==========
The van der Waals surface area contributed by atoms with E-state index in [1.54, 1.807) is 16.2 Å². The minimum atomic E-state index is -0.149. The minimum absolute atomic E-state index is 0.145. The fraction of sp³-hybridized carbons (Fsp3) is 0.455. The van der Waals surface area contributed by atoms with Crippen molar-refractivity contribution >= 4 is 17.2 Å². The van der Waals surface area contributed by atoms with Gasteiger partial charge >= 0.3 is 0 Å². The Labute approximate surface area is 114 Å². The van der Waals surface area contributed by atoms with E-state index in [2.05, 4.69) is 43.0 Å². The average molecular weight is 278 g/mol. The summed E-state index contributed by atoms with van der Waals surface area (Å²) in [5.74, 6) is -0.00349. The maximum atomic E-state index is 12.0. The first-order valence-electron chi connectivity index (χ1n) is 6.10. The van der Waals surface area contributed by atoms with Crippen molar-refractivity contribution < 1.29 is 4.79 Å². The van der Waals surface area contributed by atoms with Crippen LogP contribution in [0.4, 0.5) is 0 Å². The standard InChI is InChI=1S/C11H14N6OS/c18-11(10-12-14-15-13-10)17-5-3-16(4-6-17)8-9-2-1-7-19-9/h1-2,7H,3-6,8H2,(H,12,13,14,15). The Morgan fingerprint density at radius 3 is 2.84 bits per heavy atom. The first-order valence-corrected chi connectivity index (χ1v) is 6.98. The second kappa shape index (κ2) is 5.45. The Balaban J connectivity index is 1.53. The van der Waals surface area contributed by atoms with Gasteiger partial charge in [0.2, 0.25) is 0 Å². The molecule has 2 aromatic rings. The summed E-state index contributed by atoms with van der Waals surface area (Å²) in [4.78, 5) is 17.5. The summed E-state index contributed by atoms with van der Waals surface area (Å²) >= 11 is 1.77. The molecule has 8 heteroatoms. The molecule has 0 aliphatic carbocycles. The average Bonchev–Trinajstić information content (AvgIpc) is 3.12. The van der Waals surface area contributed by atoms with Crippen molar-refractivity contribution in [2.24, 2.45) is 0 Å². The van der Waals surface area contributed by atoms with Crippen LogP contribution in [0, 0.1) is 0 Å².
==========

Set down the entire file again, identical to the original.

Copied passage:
The van der Waals surface area contributed by atoms with E-state index in [1.54, 1.807) is 16.2 Å². The minimum atomic E-state index is -0.149. The minimum absolute atomic E-state index is 0.145. The fraction of sp³-hybridized carbons (Fsp3) is 0.455. The van der Waals surface area contributed by atoms with Crippen molar-refractivity contribution >= 4 is 17.2 Å². The van der Waals surface area contributed by atoms with Gasteiger partial charge >= 0.3 is 0 Å². The Labute approximate surface area is 114 Å². The van der Waals surface area contributed by atoms with E-state index in [2.05, 4.69) is 43.0 Å². The average molecular weight is 278 g/mol. The summed E-state index contributed by atoms with van der Waals surface area (Å²) in [5.74, 6) is -0.00349. The maximum atomic E-state index is 12.0. The first-order valence-electron chi connectivity index (χ1n) is 6.10. The van der Waals surface area contributed by atoms with Crippen molar-refractivity contribution < 1.29 is 4.79 Å². The van der Waals surface area contributed by atoms with Crippen LogP contribution in [0.4, 0.5) is 0 Å². The standard InChI is InChI=1S/C11H14N6OS/c18-11(10-12-14-15-13-10)17-5-3-16(4-6-17)8-9-2-1-7-19-9/h1-2,7H,3-6,8H2,(H,12,13,14,15). The Morgan fingerprint density at radius 3 is 2.84 bits per heavy atom. The first-order valence-corrected chi connectivity index (χ1v) is 6.98. The second kappa shape index (κ2) is 5.45. The Balaban J connectivity index is 1.53. The van der Waals surface area contributed by atoms with Gasteiger partial charge in [0.2, 0.25) is 0 Å². The molecule has 2 aromatic rings. The summed E-state index contributed by atoms with van der Waals surface area (Å²) in [4.78, 5) is 17.5. The summed E-state index contributed by atoms with van der Waals surface area (Å²) >= 11 is 1.77. The molecule has 8 heteroatoms. The molecule has 0 aliphatic carbocycles. The average Bonchev–Trinajstić information content (AvgIpc) is 3.12. The van der Waals surface area contributed by atoms with Crippen molar-refractivity contribution in [2.24, 2.45) is 0 Å². The van der Waals surface area contributed by atoms with Crippen LogP contribution in [0, 0.1) is 0 Å².